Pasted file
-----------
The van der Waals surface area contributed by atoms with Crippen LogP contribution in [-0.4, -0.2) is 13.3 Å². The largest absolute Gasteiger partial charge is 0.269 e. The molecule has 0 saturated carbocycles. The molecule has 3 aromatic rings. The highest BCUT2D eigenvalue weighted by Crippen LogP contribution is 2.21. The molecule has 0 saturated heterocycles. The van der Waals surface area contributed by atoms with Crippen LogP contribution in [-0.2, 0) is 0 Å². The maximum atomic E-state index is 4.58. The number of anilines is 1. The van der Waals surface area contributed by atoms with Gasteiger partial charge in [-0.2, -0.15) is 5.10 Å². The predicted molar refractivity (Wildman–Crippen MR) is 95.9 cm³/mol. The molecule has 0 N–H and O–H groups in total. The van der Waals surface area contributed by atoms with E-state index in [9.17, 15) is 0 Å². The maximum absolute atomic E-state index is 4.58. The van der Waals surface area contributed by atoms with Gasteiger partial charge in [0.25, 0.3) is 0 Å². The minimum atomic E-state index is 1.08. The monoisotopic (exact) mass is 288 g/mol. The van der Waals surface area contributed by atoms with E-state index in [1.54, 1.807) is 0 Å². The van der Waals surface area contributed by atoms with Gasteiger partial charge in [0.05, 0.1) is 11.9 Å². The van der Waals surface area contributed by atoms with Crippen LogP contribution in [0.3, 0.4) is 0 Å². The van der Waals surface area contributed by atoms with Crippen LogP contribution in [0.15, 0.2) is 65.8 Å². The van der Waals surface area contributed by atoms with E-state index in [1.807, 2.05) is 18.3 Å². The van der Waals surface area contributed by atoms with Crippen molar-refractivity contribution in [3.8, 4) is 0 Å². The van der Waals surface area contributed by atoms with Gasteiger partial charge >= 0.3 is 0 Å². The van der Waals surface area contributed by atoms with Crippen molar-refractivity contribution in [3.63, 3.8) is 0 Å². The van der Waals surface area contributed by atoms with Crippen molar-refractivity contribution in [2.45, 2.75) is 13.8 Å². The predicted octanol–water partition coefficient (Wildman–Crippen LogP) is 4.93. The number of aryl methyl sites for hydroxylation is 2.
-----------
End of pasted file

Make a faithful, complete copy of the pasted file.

The van der Waals surface area contributed by atoms with Crippen LogP contribution in [-0.4, -0.2) is 13.3 Å². The largest absolute Gasteiger partial charge is 0.269 e. The molecule has 0 saturated carbocycles. The molecule has 3 aromatic rings. The highest BCUT2D eigenvalue weighted by Crippen LogP contribution is 2.21. The molecule has 0 saturated heterocycles. The van der Waals surface area contributed by atoms with Crippen LogP contribution in [-0.2, 0) is 0 Å². The maximum atomic E-state index is 4.58. The number of anilines is 1. The van der Waals surface area contributed by atoms with Gasteiger partial charge in [-0.2, -0.15) is 5.10 Å². The predicted molar refractivity (Wildman–Crippen MR) is 95.9 cm³/mol. The molecule has 0 N–H and O–H groups in total. The van der Waals surface area contributed by atoms with E-state index in [9.17, 15) is 0 Å². The maximum absolute atomic E-state index is 4.58. The van der Waals surface area contributed by atoms with Gasteiger partial charge in [0.25, 0.3) is 0 Å². The minimum atomic E-state index is 1.08. The monoisotopic (exact) mass is 288 g/mol. The van der Waals surface area contributed by atoms with E-state index in [1.54, 1.807) is 0 Å². The van der Waals surface area contributed by atoms with Gasteiger partial charge in [0.05, 0.1) is 11.9 Å². The van der Waals surface area contributed by atoms with Crippen LogP contribution in [0.3, 0.4) is 0 Å². The van der Waals surface area contributed by atoms with Crippen LogP contribution in [0.15, 0.2) is 65.8 Å². The van der Waals surface area contributed by atoms with E-state index in [1.807, 2.05) is 18.3 Å². The van der Waals surface area contributed by atoms with Crippen molar-refractivity contribution in [3.8, 4) is 0 Å². The van der Waals surface area contributed by atoms with Gasteiger partial charge >= 0.3 is 0 Å². The van der Waals surface area contributed by atoms with Crippen molar-refractivity contribution in [3.63, 3.8) is 0 Å². The van der Waals surface area contributed by atoms with Crippen molar-refractivity contribution in [2.45, 2.75) is 13.8 Å². The predicted octanol–water partition coefficient (Wildman–Crippen LogP) is 4.93. The number of aryl methyl sites for hydroxylation is 2.